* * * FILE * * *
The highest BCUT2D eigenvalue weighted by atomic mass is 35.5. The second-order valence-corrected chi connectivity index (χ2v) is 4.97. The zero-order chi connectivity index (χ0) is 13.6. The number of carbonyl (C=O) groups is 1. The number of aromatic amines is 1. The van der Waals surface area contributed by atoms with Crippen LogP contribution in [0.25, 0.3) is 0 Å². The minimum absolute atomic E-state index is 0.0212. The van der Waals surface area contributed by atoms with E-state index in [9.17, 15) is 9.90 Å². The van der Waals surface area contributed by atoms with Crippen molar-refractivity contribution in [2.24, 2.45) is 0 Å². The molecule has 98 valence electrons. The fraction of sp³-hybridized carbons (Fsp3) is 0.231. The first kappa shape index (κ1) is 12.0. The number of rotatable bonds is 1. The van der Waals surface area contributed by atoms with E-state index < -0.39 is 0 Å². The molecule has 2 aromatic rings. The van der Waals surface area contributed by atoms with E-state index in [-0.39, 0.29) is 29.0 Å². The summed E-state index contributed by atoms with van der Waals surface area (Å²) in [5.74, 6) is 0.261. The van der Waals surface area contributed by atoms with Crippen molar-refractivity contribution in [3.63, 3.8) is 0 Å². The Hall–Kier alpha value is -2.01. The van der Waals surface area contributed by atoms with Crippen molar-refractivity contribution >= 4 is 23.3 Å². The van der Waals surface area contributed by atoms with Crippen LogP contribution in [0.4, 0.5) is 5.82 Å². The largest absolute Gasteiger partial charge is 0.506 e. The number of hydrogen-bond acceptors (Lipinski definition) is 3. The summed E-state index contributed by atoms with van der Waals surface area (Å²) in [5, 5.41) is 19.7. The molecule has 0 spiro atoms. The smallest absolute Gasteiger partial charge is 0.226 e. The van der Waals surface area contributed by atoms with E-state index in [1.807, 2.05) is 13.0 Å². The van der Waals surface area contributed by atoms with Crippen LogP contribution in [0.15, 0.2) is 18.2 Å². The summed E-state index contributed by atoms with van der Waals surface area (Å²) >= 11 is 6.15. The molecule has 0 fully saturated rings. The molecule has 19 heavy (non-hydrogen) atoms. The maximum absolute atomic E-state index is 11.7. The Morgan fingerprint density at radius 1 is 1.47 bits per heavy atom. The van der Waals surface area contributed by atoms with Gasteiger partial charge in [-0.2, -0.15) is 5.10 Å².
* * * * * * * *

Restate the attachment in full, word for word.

The highest BCUT2D eigenvalue weighted by atomic mass is 35.5. The second-order valence-corrected chi connectivity index (χ2v) is 4.97. The zero-order chi connectivity index (χ0) is 13.6. The number of carbonyl (C=O) groups is 1. The number of aromatic amines is 1. The van der Waals surface area contributed by atoms with Crippen LogP contribution in [0.25, 0.3) is 0 Å². The minimum absolute atomic E-state index is 0.0212. The van der Waals surface area contributed by atoms with E-state index in [9.17, 15) is 9.90 Å². The van der Waals surface area contributed by atoms with Crippen molar-refractivity contribution in [2.24, 2.45) is 0 Å². The molecule has 98 valence electrons. The fraction of sp³-hybridized carbons (Fsp3) is 0.231. The first kappa shape index (κ1) is 12.0. The number of rotatable bonds is 1. The van der Waals surface area contributed by atoms with E-state index < -0.39 is 0 Å². The molecule has 2 aromatic rings. The van der Waals surface area contributed by atoms with E-state index in [-0.39, 0.29) is 29.0 Å². The summed E-state index contributed by atoms with van der Waals surface area (Å²) in [5.74, 6) is 0.261. The van der Waals surface area contributed by atoms with Crippen molar-refractivity contribution in [3.63, 3.8) is 0 Å². The Hall–Kier alpha value is -2.01. The van der Waals surface area contributed by atoms with Crippen molar-refractivity contribution >= 4 is 23.3 Å². The van der Waals surface area contributed by atoms with Crippen LogP contribution in [0.4, 0.5) is 5.82 Å². The largest absolute Gasteiger partial charge is 0.506 e. The number of hydrogen-bond acceptors (Lipinski definition) is 3. The summed E-state index contributed by atoms with van der Waals surface area (Å²) in [5, 5.41) is 19.7. The molecule has 0 spiro atoms. The smallest absolute Gasteiger partial charge is 0.226 e. The van der Waals surface area contributed by atoms with E-state index in [1.807, 2.05) is 13.0 Å². The van der Waals surface area contributed by atoms with Crippen LogP contribution in [0.15, 0.2) is 18.2 Å². The summed E-state index contributed by atoms with van der Waals surface area (Å²) >= 11 is 6.15. The molecule has 0 fully saturated rings. The molecule has 19 heavy (non-hydrogen) atoms. The maximum absolute atomic E-state index is 11.7. The Morgan fingerprint density at radius 1 is 1.47 bits per heavy atom. The van der Waals surface area contributed by atoms with Gasteiger partial charge in [-0.2, -0.15) is 5.10 Å².